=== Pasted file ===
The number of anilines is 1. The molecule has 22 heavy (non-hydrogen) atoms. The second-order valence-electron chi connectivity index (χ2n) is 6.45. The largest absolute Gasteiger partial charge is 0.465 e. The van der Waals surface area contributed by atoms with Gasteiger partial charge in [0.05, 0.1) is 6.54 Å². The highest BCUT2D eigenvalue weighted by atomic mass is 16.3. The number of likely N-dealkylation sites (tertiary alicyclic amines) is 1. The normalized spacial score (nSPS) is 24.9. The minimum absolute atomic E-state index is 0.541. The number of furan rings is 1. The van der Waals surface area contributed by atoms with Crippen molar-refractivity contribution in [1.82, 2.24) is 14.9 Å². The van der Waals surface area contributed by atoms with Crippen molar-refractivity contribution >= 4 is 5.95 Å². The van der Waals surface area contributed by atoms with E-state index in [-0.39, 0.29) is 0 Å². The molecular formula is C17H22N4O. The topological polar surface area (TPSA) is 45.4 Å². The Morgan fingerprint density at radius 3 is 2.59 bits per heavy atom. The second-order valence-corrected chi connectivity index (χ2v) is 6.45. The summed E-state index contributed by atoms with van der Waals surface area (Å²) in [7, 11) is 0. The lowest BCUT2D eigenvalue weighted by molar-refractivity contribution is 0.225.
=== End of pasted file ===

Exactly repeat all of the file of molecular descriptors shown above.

The number of anilines is 1. The molecule has 22 heavy (non-hydrogen) atoms. The second-order valence-electron chi connectivity index (χ2n) is 6.45. The largest absolute Gasteiger partial charge is 0.465 e. The van der Waals surface area contributed by atoms with Gasteiger partial charge in [0.05, 0.1) is 6.54 Å². The highest BCUT2D eigenvalue weighted by atomic mass is 16.3. The number of likely N-dealkylation sites (tertiary alicyclic amines) is 1. The normalized spacial score (nSPS) is 24.9. The minimum absolute atomic E-state index is 0.541. The number of furan rings is 1. The van der Waals surface area contributed by atoms with Crippen molar-refractivity contribution in [1.82, 2.24) is 14.9 Å². The van der Waals surface area contributed by atoms with Crippen molar-refractivity contribution >= 4 is 5.95 Å². The van der Waals surface area contributed by atoms with E-state index in [-0.39, 0.29) is 0 Å². The molecular formula is C17H22N4O. The topological polar surface area (TPSA) is 45.4 Å². The Morgan fingerprint density at radius 3 is 2.59 bits per heavy atom. The second-order valence-corrected chi connectivity index (χ2v) is 6.45. The summed E-state index contributed by atoms with van der Waals surface area (Å²) in [7, 11) is 0. The lowest BCUT2D eigenvalue weighted by molar-refractivity contribution is 0.225.